Thursday, March 14, 2013

Massachusetts Town Revisiting Lake Village Contamination


By: Nathan Lamb

Lost Lake is the centerpiece of a tight-knit community in Groton, Massachusetts, but that arrangement is thought to have created long-term water quality issues for that nature resource.

At issue are high levels of phosphorus and fecal coliform bacteria in the lake that have raised concerns about protecting water quality in the neighborhood, which relies on private wells.

The problem was outlined in a 2012 environmental notification form filed with the state by a Selectmen-appointed advisory committee. Compiled by environmental consultants, the report noted that wastewater disposal has been an issue at the neighborhood for at least 40 years due to “antiquated on-site wastewater disposal systems” with “high failure rates”.

A sewer system would alleviate the problem, but that $12.9 million proposal was rejected by town meeting voters in January, according to this story from the Lowell Sun newspaper.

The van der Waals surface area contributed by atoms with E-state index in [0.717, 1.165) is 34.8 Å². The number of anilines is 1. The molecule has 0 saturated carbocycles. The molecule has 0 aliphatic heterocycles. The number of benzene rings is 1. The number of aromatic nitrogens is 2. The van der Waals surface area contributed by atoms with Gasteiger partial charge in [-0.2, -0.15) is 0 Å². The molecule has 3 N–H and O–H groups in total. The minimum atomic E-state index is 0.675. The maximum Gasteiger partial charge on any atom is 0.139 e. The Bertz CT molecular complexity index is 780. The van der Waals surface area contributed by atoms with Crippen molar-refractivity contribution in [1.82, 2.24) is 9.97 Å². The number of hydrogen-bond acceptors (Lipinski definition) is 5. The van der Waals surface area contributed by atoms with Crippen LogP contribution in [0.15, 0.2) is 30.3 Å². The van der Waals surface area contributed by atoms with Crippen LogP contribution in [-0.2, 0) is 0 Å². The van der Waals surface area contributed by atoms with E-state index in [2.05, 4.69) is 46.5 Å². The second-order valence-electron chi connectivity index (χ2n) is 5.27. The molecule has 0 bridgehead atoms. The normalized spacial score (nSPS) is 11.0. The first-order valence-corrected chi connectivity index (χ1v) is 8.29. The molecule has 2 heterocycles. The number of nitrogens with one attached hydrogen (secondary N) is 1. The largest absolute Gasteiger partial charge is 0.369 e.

Aside from cost, the primary objection at the town meeting was a perceived lack of information about where the contamination was coming from. The Board of Selectmen responded to the vote by appointing a new group to revisit the issue and provide more information for residents.

Meeting again on March 6, the reconfigured group’s discussion focused on gathering baseline data—compiling an inventory of neighborhood wells and speaking with experts involved with the last process. The group also discussed options for determining the contamination’s source; speakers at the town meeting listed nearby streams as possible culprits.

Lost Lake was originally a seasonal cottage community that has since evolved into a full-time residential community. In addition to poor soils, the area is dominated by small lots—with more than half the lots one-quarter of an acre or smaller.

According to the Environmental Protection Agency, phosphorus is an essential nutrient for plants, but in high levels it can spur a population explosion of weeks and threaten natural resources. Fecal bacteria is generally associated with human or animal feces, and can carry a variety of disease-causing bacteria and viruses.

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